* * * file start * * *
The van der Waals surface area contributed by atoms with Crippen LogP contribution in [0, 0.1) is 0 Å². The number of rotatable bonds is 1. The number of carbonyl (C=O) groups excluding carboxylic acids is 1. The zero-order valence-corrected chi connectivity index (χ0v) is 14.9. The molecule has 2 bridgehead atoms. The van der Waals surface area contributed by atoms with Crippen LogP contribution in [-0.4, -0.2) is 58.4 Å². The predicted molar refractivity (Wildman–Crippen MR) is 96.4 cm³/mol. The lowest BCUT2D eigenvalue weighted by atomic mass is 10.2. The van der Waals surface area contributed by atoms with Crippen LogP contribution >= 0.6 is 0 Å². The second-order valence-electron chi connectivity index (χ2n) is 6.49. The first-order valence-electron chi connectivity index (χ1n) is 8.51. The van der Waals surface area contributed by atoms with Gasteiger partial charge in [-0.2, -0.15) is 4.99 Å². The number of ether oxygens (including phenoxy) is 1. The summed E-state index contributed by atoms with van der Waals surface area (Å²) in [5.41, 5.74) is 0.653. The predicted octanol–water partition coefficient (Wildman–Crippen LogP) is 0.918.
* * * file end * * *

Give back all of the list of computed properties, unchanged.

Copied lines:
The van der Waals surface area contributed by atoms with Crippen LogP contribution in [0, 0.1) is 0 Å². The number of rotatable bonds is 1. The number of carbonyl (C=O) groups excluding carboxylic acids is 1. The zero-order valence-corrected chi connectivity index (χ0v) is 14.9. The molecule has 2 bridgehead atoms. The van der Waals surface area contributed by atoms with Crippen LogP contribution in [-0.4, -0.2) is 58.4 Å². The predicted molar refractivity (Wildman–Crippen MR) is 96.4 cm³/mol. The lowest BCUT2D eigenvalue weighted by atomic mass is 10.2. The van der Waals surface area contributed by atoms with Crippen LogP contribution >= 0.6 is 0 Å². The second-order valence-electron chi connectivity index (χ2n) is 6.49. The first-order valence-electron chi connectivity index (χ1n) is 8.51. The van der Waals surface area contributed by atoms with Gasteiger partial charge in [-0.2, -0.15) is 4.99 Å². The number of ether oxygens (including phenoxy) is 1. The summed E-state index contributed by atoms with van der Waals surface area (Å²) in [5.41, 5.74) is 0.653. The predicted octanol–water partition coefficient (Wildman–Crippen LogP) is 0.918.